Posted by: Robert Davis
Configuration Management, Control Methods, Control Processes, Control Techniques, CPU, Digital Storage Devices, EDI, Electronic Commerce, Electronic Data Interchange, Feedback Control, Firmware, Hardware Controls, Information Communication Technology, Information Security, Infrastructure, Integrity, IT Architecture, IT Configuration, IT Infrastructure, IT Security, Media Errors, Risk Management
Some IT configurations are capable of assigning whole sections of memory for prescribed operations, programs, and/or data. These assigned sections of memory can be protected by a hardware address validity check. This type of control is also known as storage protection.
Address validity checks are also used in disk drives. When employed, firmware commonly compares the address on a disk pack requested in a write instruction with the set of valid disk storage locations.
Verification constraint of an IT hardware validity check
Where installed, the IT hardware validity check compares each action with the set of rules to ensure that it is indeed appropriate. Nevertheless, the limitation of an IT hardware validity check is that it will not detect an error when a valid symbolic representation is recorded improperly in place of another symbolic representation during data entry or transmission.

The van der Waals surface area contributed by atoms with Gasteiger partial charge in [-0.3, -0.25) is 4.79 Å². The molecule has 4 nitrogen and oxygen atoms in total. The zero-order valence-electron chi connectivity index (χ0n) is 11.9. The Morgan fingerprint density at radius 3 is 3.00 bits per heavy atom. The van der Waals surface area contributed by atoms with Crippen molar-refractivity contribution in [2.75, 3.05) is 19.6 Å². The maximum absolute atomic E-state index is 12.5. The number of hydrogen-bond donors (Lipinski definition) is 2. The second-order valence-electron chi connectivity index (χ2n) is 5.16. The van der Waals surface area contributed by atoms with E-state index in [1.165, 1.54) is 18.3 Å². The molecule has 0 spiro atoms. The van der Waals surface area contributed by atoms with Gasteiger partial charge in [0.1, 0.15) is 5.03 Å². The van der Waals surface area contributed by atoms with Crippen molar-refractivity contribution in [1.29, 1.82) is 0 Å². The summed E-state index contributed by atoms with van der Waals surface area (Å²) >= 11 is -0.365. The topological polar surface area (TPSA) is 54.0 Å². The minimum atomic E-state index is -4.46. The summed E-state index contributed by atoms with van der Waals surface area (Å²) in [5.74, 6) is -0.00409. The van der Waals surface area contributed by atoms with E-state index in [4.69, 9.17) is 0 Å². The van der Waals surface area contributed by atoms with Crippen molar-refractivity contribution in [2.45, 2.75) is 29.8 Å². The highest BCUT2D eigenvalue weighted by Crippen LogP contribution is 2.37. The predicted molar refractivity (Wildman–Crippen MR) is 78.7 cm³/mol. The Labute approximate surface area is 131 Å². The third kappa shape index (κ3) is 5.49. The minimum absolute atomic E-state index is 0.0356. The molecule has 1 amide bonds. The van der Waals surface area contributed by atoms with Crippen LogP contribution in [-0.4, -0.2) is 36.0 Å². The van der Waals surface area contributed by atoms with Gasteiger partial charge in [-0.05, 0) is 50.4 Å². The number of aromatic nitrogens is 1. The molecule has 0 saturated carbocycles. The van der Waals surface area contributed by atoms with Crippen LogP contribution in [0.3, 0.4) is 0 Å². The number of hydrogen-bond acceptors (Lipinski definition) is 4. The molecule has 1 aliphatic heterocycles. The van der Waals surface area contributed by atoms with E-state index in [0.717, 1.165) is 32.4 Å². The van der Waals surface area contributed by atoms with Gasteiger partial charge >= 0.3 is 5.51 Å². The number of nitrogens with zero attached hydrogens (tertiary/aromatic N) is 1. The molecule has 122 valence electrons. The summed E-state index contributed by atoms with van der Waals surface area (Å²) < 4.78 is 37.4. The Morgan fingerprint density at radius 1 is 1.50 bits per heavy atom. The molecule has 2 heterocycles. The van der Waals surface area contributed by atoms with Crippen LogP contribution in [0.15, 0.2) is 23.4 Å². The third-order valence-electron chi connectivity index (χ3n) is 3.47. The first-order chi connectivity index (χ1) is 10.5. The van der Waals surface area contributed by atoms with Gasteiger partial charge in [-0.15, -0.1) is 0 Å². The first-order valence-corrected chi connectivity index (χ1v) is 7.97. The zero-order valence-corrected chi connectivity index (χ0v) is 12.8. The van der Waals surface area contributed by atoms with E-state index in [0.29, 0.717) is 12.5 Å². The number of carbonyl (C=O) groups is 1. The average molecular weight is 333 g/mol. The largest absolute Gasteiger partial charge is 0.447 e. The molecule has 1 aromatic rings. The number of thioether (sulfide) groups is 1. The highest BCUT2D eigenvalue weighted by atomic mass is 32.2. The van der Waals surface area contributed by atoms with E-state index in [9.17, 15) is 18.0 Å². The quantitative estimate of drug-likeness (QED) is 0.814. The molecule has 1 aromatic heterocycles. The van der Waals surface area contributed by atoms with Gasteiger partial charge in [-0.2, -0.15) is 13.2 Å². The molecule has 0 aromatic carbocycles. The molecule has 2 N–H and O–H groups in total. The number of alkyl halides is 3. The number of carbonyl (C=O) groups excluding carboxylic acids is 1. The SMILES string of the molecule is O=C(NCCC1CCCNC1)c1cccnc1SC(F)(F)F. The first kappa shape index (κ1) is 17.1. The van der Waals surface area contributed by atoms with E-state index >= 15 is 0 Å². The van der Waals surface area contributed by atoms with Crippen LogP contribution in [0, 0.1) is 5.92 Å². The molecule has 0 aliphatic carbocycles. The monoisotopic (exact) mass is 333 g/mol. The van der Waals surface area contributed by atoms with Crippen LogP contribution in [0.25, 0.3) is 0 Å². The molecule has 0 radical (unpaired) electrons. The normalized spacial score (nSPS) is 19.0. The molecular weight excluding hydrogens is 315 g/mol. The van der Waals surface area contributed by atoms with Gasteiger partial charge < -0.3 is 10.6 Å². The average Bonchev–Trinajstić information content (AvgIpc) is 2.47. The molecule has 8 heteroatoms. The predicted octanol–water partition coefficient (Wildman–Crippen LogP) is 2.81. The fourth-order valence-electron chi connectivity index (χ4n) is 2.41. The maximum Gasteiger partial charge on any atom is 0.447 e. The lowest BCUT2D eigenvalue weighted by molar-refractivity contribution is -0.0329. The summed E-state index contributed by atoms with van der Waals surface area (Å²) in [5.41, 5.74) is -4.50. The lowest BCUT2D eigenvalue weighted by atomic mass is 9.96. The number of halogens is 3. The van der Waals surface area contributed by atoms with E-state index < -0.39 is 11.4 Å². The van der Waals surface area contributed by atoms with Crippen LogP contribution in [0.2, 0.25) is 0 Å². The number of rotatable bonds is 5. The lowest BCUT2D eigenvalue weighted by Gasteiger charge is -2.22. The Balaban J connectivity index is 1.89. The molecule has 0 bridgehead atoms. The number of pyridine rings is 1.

Davis, Robert E. IT Auditing: Assuring Information Assets Protection. Mission Viejo, CA: Pleier Corporation, 2008. CD-ROM.
Boritz, Efrin J. IS Practitioners’ Views on Core Concepts of Information Integrity. Rev. ed. Ontario: University of Waterloo, 2004. 9
Gleim, Irvin N. CIA Examination Review. 3rd ed. Vol. 1. Gainesville, FL: Accounting Publications, 1989. 284
Watne, Donald A. and Peter B. B. Turney. Auditing EDP Systems. Englewood Cliffs, NJ: Prentice-Hall, 1984. 232-3
“View Part I of the IT Hardware Validity Checks series here”
Post Notes: “IT Hardware Validity Checks – Part IV” was originally published through Suite101.com under the title “IT Hardware Validity Checks”.